Purpose: The aim was to investigate, describe and analyse speech characteristics, intelligibility, orofacial function and co-existing neurodevelopmental symptoms in children with SSD of unknown origin, persisting after six years of age.Method: The study included 61 children with SSD (6-17 years) of unknown origin, referred for a speech and oral motor examination. The severity of SSD was estimated using Percentage Consonants Correct (PCC) and Percentage Vowels Correct (PVC) and assessments of resonance based on Swedish Articulation and Nasality Test (SVANTE). Orofacial function was screened using the Nordic Orofacial Test-Screening (NOT-S). Parents completed the Intelligibility in Context Scale (ICS) and a questionnaire including questions about heredity, medical and neurodevelopmental conditions, and speech development.Result: SSD varied according to PCC (8-95%) and PVC (55-100%) measurements. Percentages of co-occurring disorders included: 51% resonance deviations, 90% intelligibility issues, and 87% orofacial difficulties. The most affected orofacial domains were "Chewing and swallowing" (41%), "Masticatory muscles and jaw function" (38%) and "Sensory function" (38%). The majority (64%) had co-existing dysfunctions relating to general motor and neurodevelopmental disorders.Conclusion: Children with persistent SSD are at risk for orofacial dysfunction, general motor difficulties and other neurodevelopmental disorders and therefore should be screened for co-occurring disorders.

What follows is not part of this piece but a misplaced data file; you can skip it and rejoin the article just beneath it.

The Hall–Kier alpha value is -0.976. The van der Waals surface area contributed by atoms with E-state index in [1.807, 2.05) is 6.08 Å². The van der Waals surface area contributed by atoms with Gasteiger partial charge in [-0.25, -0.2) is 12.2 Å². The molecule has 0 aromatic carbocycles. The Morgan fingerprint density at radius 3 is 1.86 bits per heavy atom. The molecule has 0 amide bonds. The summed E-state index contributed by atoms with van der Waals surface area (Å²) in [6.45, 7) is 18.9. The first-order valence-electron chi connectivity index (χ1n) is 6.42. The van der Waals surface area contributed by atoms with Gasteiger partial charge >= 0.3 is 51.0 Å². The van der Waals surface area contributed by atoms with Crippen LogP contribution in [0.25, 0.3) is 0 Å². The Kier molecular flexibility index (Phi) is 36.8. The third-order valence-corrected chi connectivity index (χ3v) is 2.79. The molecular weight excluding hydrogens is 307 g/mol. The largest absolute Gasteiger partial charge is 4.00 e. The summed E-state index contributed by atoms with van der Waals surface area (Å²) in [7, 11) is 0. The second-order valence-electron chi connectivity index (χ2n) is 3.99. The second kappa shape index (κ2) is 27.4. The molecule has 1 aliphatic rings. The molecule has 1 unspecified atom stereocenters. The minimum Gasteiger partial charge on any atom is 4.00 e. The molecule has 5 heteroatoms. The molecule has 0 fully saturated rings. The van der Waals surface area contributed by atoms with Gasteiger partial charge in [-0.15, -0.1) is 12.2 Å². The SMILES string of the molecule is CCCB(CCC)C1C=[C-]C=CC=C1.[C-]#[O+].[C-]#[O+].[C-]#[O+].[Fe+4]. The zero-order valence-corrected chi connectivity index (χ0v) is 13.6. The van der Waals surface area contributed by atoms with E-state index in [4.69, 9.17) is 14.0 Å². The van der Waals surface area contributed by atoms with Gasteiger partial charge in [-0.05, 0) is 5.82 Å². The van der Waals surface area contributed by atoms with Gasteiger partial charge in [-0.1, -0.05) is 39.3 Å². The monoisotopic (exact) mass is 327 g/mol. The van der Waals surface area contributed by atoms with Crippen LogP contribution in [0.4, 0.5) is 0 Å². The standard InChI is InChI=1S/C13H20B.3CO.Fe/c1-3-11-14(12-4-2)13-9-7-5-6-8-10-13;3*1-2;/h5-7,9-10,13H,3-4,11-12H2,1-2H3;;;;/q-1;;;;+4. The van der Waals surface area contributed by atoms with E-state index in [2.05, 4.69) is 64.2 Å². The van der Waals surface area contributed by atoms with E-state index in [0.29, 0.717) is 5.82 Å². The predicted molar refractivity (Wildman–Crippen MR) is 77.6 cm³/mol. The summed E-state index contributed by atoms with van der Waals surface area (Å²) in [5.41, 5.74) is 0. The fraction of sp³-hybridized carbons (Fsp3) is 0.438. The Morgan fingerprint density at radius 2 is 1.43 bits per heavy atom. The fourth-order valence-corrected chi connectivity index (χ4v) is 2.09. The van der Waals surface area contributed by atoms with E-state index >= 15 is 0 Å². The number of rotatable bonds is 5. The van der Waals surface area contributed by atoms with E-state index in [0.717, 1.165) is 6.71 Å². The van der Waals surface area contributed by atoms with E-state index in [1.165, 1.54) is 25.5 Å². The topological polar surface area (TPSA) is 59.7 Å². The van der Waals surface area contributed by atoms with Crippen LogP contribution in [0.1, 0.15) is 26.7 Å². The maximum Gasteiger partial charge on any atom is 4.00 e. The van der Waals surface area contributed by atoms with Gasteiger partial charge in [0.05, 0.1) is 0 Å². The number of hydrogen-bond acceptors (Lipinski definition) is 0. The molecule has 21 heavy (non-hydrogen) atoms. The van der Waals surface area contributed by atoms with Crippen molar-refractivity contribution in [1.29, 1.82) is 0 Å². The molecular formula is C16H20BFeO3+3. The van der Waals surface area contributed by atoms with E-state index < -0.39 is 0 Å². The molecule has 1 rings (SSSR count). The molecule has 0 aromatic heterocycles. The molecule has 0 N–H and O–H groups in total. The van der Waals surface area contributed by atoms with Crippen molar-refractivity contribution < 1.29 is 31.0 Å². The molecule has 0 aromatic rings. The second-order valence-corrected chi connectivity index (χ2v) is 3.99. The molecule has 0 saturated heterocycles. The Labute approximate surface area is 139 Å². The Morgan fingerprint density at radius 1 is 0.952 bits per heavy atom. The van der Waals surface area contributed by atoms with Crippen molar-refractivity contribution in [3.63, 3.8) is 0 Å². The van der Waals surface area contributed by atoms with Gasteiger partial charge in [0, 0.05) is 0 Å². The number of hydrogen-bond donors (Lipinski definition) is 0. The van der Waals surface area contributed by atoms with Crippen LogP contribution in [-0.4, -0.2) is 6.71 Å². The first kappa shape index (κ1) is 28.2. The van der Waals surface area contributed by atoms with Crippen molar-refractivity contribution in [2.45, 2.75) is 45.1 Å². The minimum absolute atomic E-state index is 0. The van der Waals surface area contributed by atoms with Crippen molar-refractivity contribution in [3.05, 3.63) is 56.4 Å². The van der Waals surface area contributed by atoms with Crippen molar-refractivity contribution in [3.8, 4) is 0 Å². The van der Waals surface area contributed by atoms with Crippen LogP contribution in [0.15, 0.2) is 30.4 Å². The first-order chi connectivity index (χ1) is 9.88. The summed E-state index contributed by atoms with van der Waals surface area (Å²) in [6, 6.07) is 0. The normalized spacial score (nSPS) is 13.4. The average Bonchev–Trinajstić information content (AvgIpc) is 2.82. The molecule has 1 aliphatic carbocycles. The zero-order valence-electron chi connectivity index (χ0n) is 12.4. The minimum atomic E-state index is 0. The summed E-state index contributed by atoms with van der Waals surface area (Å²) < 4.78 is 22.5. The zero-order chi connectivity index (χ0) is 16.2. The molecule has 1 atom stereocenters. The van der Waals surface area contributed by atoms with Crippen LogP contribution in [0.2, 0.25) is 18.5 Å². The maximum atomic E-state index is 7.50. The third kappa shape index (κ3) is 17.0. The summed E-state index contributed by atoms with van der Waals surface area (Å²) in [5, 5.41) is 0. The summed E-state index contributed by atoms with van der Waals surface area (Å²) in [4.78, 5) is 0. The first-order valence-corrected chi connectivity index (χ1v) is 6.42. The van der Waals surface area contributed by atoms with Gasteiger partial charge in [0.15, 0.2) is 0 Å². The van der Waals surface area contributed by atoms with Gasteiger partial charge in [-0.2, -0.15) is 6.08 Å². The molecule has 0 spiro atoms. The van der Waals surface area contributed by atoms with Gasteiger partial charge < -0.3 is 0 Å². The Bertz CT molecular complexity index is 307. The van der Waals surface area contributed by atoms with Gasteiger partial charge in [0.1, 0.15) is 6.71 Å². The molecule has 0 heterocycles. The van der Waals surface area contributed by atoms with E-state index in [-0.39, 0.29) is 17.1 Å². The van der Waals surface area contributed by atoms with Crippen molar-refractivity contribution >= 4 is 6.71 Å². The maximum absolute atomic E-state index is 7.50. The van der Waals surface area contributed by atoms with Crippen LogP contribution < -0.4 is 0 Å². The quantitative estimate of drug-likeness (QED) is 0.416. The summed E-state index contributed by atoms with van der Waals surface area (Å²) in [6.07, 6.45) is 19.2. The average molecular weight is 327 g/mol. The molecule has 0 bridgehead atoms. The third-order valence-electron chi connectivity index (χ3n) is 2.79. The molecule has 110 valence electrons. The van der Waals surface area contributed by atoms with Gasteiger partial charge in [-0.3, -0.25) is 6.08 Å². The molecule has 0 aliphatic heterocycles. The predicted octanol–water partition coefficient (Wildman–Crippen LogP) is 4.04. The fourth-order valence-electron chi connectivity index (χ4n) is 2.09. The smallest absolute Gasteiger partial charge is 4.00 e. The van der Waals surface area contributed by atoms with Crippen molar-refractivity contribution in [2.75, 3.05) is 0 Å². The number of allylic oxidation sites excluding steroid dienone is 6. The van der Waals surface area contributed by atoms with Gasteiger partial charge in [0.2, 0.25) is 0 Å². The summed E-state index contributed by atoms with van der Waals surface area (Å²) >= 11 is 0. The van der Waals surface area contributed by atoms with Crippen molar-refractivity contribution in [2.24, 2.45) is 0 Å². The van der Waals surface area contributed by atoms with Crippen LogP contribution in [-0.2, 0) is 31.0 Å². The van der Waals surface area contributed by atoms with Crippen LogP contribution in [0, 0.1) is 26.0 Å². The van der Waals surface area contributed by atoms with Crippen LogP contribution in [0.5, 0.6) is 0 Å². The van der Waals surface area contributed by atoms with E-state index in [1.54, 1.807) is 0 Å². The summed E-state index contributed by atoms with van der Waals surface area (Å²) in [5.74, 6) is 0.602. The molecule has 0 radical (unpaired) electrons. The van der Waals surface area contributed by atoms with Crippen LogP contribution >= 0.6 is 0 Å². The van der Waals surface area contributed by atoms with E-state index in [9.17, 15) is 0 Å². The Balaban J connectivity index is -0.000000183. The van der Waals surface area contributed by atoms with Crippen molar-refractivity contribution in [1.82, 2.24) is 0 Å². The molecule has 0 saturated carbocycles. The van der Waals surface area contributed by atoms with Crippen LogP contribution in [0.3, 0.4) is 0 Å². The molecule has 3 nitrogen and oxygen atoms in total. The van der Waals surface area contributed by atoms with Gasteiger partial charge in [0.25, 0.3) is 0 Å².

Keywords: ESSENCE; PCC; PVC; intelligibility; orofacial function; speech sound disorder.